Effect of Interleaving
In GSM the speech frame is transmitted over eight consecutive bursts. The fast fading causes bursty bit errors that degrade the efficiency of the convolutional coding. The interleaving is designed to spread these errors over longer time. However, the decoding performance is not significantly improved if consecutive bursts are exposed to the similar radio channel.
If the mobile moves fast enough, the fading of successive bursts is uncorrelated due to spatial movement. Frequency hopping causes consecutive bursts to be transmitted on different frequencies. If these frequencies have sufficient separation the fading of successive bursts is uncorrelated.
Since the interleaving depth is eight, the frequency diversity gain of cyclic hopping doesn’t significantly improve if more than eight frequencies are used in a hopping sequence.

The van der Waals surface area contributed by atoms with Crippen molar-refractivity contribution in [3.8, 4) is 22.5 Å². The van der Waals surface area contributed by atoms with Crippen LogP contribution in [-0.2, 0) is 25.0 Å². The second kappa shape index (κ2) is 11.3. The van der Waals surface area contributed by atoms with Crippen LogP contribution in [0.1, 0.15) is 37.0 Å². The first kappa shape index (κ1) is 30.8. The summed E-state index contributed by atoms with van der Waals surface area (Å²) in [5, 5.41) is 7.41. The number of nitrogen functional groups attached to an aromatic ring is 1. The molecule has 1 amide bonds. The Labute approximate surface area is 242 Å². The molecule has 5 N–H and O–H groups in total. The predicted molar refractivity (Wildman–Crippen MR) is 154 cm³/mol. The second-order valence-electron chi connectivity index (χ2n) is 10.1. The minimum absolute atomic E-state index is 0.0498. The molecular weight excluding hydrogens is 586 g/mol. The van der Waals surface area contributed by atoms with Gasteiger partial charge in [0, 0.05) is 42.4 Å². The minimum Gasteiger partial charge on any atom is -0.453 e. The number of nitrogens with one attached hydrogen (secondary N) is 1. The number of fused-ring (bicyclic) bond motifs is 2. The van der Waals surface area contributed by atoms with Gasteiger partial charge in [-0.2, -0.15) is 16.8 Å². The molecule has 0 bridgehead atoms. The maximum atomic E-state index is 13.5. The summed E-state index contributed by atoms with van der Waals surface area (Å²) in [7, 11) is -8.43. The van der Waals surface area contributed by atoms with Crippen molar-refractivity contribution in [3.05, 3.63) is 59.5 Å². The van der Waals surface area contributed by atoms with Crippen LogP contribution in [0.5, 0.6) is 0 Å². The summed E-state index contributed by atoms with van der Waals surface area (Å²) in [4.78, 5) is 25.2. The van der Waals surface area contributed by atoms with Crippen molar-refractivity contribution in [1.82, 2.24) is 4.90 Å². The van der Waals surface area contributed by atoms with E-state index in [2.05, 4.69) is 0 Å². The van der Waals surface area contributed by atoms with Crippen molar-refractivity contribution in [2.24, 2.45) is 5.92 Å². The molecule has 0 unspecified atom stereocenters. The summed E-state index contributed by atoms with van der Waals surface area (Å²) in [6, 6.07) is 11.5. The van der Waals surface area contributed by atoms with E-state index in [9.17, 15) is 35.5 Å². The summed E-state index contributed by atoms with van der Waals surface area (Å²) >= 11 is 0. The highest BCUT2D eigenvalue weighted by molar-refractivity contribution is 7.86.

In data calls, the interleaving length is 19. Therefore, the gain for data calls compared to speech calls might be bigger when more than 8 frequencies are used in a hopping sequence.
The fast fading is a significant problem especially in the downlink direction since the mobiles do not employ antenna diversity, which is commonly used in base stations. Fluctuations of the received signal strength are especially harmful for the slow moving mobiles because they tend to stay in a fading dip much longer than the faster moving mobiles. Frequency hopping causes the consecutive bursts to be transmitted on different frequencies. If the separation between these frequencies is sufficient, the fading characteristics of these frequencies are different.
For the fast moving mobiles, the consecutive bursts have different fading characteristics even without frequency hopping, because the spatial movement between the consecutive bursts is significant and the locations of the fading dips are relatively constant in most environments. Thus the frequency diversity gain for the fast moving mobiles is not significant.